]. In a previous study, we also found evidence for inhibition as well as visuo-spatial and verbal working memory as endophenotypes for ADHD [29
]. Moreover, it appeared that deficits in the various cognitive functions partly arose from the same genetic and/or environmental risk factors. Furthermore, evidence has been found for time reproduction as ADHD endophenotype, a function related to the sense of time [30
]. Less attention has been given to studying functions outside the cognitive domain, although ADHD is frequently associated with motor deficits in Caucasian and non-Caucasian subjects [31
]. In previous studies, we and others have shown that non-affected siblings have subtle problems, similar to their affected siblings, in motor timing, motor control, motor speed and variability, and speed of oculomotor control [33
], suggesting endophenotypes for ADHD may also lie inside the motor domain. Moreover, it appeared that some of the cognitive dysfunctioning in children with ADHD and their non-affected siblings may be related to problems already apparent on a simple reaction time task [31
Taken together, the majority of studies have found support for cognitive and motor endophenotypes for ADHD [24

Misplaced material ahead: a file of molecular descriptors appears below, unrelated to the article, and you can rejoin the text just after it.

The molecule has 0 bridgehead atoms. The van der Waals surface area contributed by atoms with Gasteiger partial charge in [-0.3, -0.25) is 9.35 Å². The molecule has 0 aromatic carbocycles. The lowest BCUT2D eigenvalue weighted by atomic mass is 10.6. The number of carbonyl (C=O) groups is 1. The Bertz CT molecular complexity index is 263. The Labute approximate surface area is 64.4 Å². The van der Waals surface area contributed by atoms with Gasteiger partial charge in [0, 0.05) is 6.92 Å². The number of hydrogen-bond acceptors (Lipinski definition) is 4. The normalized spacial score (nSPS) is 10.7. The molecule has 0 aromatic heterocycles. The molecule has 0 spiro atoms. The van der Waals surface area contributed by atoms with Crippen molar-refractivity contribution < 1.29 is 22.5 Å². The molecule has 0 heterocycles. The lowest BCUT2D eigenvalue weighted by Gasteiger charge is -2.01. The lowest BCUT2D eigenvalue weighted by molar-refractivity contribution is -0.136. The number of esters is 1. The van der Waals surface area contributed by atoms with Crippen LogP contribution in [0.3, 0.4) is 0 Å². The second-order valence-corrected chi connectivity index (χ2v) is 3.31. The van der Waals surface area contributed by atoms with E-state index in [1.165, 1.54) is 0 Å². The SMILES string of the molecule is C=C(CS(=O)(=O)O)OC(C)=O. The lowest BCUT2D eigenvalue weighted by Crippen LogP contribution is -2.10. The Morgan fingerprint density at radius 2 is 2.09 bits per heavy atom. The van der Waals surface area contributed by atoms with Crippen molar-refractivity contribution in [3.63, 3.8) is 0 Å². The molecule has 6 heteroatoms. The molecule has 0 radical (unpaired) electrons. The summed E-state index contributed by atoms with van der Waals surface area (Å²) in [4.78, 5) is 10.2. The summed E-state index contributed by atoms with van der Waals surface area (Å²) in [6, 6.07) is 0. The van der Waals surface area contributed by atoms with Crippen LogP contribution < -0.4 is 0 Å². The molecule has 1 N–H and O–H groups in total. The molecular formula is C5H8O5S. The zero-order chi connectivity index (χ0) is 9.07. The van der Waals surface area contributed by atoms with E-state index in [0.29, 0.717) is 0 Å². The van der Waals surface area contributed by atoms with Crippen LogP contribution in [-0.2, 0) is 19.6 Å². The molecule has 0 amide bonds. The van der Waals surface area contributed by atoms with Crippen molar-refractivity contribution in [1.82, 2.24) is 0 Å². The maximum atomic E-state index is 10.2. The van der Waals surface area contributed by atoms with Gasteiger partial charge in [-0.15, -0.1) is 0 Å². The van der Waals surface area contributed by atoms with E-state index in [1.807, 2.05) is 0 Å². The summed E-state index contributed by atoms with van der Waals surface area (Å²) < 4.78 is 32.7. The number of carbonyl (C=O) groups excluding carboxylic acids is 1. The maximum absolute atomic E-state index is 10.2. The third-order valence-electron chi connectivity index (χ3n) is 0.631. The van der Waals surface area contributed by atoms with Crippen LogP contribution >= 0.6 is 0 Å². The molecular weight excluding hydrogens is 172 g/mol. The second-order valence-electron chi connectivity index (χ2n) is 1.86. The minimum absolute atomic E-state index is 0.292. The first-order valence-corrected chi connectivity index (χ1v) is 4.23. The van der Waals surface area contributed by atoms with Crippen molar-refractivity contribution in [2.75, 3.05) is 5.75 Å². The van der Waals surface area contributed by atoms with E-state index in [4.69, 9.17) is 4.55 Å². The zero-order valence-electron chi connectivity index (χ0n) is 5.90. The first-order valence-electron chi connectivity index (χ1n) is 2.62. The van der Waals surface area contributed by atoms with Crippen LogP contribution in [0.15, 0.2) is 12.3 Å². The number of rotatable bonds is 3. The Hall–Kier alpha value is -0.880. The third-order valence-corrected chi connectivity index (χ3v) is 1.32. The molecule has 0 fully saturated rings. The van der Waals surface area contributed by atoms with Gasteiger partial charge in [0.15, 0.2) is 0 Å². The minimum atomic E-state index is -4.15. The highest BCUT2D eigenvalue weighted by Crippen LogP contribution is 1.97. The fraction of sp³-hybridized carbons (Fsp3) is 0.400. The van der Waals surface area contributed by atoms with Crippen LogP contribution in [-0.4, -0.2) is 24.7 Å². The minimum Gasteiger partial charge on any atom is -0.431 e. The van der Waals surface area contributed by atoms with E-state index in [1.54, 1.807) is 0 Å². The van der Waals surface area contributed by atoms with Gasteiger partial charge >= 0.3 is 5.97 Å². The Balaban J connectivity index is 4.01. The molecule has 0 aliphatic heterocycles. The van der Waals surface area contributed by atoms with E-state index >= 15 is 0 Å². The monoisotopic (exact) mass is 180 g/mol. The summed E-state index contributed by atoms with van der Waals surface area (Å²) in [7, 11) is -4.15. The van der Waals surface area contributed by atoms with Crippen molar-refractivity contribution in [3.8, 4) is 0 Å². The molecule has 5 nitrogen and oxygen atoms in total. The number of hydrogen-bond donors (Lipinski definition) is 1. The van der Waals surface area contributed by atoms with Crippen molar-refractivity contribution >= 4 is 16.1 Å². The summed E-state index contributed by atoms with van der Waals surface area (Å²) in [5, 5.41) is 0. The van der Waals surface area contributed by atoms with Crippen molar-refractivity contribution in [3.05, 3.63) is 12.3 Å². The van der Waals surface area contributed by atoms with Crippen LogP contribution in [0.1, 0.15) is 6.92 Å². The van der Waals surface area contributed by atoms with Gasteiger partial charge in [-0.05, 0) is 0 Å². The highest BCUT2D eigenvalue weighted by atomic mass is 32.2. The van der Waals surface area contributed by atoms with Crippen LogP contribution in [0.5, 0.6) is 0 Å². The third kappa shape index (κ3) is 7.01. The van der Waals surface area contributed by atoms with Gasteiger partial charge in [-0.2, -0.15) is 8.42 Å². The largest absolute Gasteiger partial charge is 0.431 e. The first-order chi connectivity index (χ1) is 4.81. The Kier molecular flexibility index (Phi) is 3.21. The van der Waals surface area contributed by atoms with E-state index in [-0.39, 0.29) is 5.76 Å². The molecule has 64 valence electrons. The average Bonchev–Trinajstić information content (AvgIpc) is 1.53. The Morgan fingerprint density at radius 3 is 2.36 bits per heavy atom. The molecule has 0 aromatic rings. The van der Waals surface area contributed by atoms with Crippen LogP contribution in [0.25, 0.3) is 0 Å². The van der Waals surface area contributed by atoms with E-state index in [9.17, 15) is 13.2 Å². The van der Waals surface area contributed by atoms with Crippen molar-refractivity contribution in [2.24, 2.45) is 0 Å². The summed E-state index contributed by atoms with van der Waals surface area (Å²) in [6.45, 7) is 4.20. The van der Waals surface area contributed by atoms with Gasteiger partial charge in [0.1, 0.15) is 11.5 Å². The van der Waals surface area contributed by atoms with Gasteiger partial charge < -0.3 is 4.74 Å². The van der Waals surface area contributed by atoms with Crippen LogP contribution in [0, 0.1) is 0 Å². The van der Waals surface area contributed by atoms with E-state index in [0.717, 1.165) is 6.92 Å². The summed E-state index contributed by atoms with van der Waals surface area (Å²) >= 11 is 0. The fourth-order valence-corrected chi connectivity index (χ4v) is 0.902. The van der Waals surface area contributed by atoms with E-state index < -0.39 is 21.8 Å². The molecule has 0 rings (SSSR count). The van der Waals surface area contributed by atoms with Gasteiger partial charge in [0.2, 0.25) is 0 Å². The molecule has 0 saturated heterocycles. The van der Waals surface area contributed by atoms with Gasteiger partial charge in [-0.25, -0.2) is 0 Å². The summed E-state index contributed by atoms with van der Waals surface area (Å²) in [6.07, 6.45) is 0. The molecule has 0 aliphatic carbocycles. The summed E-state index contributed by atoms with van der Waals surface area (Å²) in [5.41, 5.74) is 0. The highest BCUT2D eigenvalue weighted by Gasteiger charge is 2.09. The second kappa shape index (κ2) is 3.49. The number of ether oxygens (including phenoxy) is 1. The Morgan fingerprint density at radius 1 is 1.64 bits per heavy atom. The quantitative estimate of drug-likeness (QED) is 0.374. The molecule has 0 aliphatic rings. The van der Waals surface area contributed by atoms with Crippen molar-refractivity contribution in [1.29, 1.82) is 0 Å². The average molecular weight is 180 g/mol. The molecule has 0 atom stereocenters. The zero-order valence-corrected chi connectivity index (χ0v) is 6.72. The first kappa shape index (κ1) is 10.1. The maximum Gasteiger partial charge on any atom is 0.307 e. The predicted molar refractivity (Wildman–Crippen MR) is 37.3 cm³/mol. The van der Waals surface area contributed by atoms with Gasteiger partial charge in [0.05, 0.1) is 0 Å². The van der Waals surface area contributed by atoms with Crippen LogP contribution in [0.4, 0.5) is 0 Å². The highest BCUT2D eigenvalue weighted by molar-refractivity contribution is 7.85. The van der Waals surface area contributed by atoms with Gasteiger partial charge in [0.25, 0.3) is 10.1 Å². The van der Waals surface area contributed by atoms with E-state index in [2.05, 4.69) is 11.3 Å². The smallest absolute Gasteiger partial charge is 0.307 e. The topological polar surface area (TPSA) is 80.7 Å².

]. These studies have in common that they administered one or a few measures tapping into a single domain. It is unlikely, however, that one such measure/domain mediates the relation between genotype and phenotype and can predict the phenotype, because it is unlikely that all children with ADHD and their non-affected siblings will show this endophenotype given the causal heterogeneity of ADHD [13
]. It is more likely that multiple endophenotypes mediate the relation between genotype and phenotype, and together are more powerful in predicting the phenotype. Therefore, the first aim of our study was to investigate if an endophenotypic construct, encompassing a broad battery of both cognitive and motor endophenotypes, is predictive of the ADHD diagnosis.